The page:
Vietnam braces for Chinese nuclear plant

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Vietnam is planning preventative measures to deal with nuclear concerns as China has recently approved the construction of a nuclear power plant some 60 kilometers from the northern province of Quang Ninh.

 

Vuong Huu Tan, chief of Vietnam's Atomic Energy Commission, told Thanh Nien that they have advised the government to set up a network of observation stations along the border to monitor the potential impact of the Fangchenggang plant in Guangxi Province.

 

If a leak at Fangchenggang plant were to coincide with a North-east monsoon blowing at 20-25 kilometers per hour, Hanoi would be affected by radioactivity 10 hours later, warned Nguyen Dinh Hoe of Vietnam's Association for Conservation of Nature and Environment (VACNE).

 

On July 15, China's National Development and Reform Commission approved the construction of first phase of the plant.  Fangchenggang's designs include six 1000 megawatt pressurized water reactor units, People's Daily Online reported early this week.

 

Construction will commence late this month, according to the reports.  The plant's first two units are slated to go online in 2015 and 2016, the news source said.

 

In an interview with Thanh Nien, Nguyen Xuan Long, vice director of Quang Ninh Department of Sciences and Technology, said his department is preparing an action plan detailing assessment and remediation effects in the event of a radioactive leak in China.  Long anticipates the report will be ready next year's third quarter.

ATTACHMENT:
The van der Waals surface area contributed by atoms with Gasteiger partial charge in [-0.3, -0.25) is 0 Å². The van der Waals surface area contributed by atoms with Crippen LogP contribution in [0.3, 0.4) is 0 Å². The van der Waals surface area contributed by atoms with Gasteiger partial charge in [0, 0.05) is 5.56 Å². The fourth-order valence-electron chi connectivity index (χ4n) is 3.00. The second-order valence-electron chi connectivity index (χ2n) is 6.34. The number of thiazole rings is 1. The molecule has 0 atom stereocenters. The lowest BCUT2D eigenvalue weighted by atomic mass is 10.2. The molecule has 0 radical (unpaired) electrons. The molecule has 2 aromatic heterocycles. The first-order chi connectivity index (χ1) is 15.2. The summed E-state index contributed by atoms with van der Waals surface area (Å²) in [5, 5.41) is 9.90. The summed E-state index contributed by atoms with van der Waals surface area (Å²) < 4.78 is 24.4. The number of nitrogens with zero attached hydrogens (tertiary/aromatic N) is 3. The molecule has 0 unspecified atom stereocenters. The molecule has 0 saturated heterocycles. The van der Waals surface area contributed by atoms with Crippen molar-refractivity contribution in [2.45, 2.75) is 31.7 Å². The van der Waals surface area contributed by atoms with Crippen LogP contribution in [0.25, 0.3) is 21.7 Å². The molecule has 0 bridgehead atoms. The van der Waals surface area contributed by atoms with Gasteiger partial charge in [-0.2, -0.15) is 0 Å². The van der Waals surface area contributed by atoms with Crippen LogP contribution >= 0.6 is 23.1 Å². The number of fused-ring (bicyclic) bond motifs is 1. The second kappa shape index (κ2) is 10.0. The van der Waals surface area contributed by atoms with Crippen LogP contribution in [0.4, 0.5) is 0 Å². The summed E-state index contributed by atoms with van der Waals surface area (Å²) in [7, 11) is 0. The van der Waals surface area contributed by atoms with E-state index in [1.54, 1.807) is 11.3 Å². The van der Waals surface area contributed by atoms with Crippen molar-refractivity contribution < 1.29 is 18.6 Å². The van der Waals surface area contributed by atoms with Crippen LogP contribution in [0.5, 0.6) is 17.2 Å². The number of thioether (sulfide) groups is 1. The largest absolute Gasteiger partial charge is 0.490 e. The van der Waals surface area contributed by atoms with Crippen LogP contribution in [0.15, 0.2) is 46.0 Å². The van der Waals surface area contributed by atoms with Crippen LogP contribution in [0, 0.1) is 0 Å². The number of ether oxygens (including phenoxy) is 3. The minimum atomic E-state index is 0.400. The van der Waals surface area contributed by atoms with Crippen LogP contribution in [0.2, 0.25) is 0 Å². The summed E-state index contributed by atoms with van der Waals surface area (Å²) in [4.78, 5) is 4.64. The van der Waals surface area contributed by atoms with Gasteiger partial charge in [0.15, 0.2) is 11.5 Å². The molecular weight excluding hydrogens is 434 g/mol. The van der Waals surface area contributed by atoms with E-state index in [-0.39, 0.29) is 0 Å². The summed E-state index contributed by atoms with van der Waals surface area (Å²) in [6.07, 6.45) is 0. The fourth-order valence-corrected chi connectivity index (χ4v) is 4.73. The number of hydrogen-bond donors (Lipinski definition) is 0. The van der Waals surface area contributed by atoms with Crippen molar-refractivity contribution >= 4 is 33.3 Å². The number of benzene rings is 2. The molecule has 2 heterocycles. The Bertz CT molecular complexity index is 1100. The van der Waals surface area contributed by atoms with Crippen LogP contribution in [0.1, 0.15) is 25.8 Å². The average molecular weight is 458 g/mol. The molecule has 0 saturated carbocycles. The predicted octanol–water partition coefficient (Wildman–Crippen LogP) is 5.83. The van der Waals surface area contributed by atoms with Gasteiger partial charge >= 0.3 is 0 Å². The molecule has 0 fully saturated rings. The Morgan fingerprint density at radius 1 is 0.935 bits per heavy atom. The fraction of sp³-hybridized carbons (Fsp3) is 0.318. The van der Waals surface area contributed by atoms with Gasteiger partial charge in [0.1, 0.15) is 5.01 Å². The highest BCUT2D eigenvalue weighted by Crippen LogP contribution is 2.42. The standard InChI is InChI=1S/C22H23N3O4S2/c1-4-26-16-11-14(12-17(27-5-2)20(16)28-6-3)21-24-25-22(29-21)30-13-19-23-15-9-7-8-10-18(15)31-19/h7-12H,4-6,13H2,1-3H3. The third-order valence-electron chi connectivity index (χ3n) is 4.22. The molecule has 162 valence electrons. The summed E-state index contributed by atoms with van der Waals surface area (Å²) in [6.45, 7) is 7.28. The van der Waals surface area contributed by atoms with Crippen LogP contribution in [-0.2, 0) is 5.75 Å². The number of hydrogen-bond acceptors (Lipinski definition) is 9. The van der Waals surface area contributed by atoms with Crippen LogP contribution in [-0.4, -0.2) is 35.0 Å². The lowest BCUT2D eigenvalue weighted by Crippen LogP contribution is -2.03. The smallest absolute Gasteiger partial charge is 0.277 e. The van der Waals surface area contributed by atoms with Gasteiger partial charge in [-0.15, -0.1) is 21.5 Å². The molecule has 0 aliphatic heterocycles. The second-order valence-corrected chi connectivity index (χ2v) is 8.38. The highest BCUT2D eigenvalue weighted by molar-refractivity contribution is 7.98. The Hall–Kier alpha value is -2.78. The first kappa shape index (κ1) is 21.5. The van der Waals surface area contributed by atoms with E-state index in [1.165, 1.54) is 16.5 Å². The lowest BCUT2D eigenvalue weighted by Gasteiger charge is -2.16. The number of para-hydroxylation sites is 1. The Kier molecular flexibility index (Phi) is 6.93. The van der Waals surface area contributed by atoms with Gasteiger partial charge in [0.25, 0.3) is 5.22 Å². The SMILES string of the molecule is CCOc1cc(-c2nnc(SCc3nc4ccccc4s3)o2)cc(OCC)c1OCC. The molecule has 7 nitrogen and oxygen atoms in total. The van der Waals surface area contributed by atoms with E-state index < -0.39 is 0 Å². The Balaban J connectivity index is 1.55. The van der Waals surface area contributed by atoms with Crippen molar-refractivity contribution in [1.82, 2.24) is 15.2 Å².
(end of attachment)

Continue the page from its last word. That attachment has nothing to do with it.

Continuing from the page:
The study is being conducted by the Center of Technical Assistance for Radiation Safety and Emergency Response under the Vietnam Agency for Radiation and Nuclear Safety (VARNS) as requested by Quang Ninh's authorities, Long said.

 

According to Long, the study, which was approved last month, was initiated partly because the border province is vulnerable to the effects of potential safety failures at Chinese plants.

 

Long's department, meanwhile, will reccommend the installation of more equipment to measure radiation concentration along the Mong Cai Border gate, the official said.

 

So far Long and his team has completed a database of background radiation which is constantly present in the environment and emitted from a variety of natural and artificial sources at tourist resorts and residential areas along the national way between Mong Cai and Dong Trieu District.

 

The database will serve as the basis to detect abnormal increases in the areas' radiation concentration, he said.

 

According to Hoe of the VACNE, local agencies are concerned about the process the Chinese will use to build the plant, their capacity of operate it, and the method they'll use to treat and control waste.

 

The likelihood of facing any dire scenarios is very low, Hoe said.
 

"I think the two countries need to negotiate how to provide each other with related information in the most proper way," he said.

 

Nguyen Nhi Dien, head of Dalat Nuclear Research Institute in the central highlands province of Lam Dong agreed.Thanks to advanced technologies, the chances of safety problems are very low, Dien said.

 

China will have to follow international safety regulations, not act on its own, pointed out Ta Van Huong, head of the Department of Energy under the Ministry of Industry and Trade.

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